Ogulsapar Muradova, a correspondent in the capital Ashgabat for Radio Free Europe/Radio Liberty (RFE/RL), was tried without legal representation and convicted of “illegal possession of bullets and ammunition” under Article 287 of the criminal code.
Muradova’s attorney, Kakadzhan Kadyrov, told RFE/RL that soldiers prevented him from approaching his client who appeared in a municipal court in Ashgabat’s Azatlyk district with two co-defendants. The soldiers stopped Kadyrov from mounting a defense. Muradova denies the charges, RFE/RL said.
U.S. government-funded RFE/RL is the last foreign broadcaster to maintain correspondents in the secretive Central Asian state, which is tightly controlled by Saparmurat Niyazov, declared president for life in 1999.
“We condemn this mockery of justice,” CPJ Executive Director Joel Simon. “We demand that Turkmen authorities release our colleague Ogulsapar Muradova at once, and overturn this bogus conviction.”
Muradova is to serve her sentence in a medium-security prison, RFE/RL reported. She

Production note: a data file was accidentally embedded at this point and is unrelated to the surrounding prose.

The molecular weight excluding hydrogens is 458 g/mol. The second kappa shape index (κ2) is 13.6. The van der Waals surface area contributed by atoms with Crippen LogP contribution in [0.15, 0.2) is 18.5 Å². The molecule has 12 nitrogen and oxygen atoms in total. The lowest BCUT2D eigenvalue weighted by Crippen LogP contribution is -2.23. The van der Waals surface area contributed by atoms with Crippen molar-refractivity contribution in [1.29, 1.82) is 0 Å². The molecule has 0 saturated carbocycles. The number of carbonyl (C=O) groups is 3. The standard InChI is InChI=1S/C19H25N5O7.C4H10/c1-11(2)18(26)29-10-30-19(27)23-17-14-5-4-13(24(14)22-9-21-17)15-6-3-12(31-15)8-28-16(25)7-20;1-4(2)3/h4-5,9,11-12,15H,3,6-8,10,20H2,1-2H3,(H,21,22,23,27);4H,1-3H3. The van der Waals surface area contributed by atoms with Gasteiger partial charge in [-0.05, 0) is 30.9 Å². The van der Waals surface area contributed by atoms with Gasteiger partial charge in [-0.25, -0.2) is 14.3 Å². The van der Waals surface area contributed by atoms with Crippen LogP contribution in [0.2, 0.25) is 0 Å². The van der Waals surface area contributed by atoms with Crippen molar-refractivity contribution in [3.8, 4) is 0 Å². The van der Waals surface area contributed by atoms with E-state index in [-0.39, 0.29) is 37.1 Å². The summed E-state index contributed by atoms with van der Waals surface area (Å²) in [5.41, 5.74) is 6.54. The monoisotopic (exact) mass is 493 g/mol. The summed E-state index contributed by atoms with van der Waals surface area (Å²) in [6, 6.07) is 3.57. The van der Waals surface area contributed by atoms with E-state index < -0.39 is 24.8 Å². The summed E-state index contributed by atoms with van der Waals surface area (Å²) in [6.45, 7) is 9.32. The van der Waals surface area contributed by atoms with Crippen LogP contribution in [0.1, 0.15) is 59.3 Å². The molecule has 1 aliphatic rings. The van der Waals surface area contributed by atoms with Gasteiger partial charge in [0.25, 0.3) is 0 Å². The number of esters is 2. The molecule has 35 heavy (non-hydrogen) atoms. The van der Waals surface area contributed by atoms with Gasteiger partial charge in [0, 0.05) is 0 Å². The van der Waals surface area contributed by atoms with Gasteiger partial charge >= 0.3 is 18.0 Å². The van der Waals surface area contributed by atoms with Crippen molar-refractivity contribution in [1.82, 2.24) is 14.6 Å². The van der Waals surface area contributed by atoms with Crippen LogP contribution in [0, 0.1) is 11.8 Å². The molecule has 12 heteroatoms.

had already spent more than two months in jail. Colleagues and human rights activists fear she could have been tortured and drugged in prison, methods that Turkmen authorities have used to coerce other detainees to “confess” to “crimes,” sources told CPJ. Officers from the Ashgabat Interior Ministry arrested Muradova on June 18, and held her without charge and access to legal counsel.
Two other detainees, who were rounded up with Muradova, local human rights activists Annakurban Amanklychev and Sapardurdy Khadzhiyev, were sentenced to seven years in prison in the same closed trial and on identical charges, RFE/RL said.
On June 19, Niyazov made a statement on Turkmen national television, calling Muradova and the other detainees traitors to their motherland.
In May this year, a CPJ survey found Turkmenistan to be the third most censored country in the world, behind North Korea and Burma.
For background on Muradova’s arrest and jailing: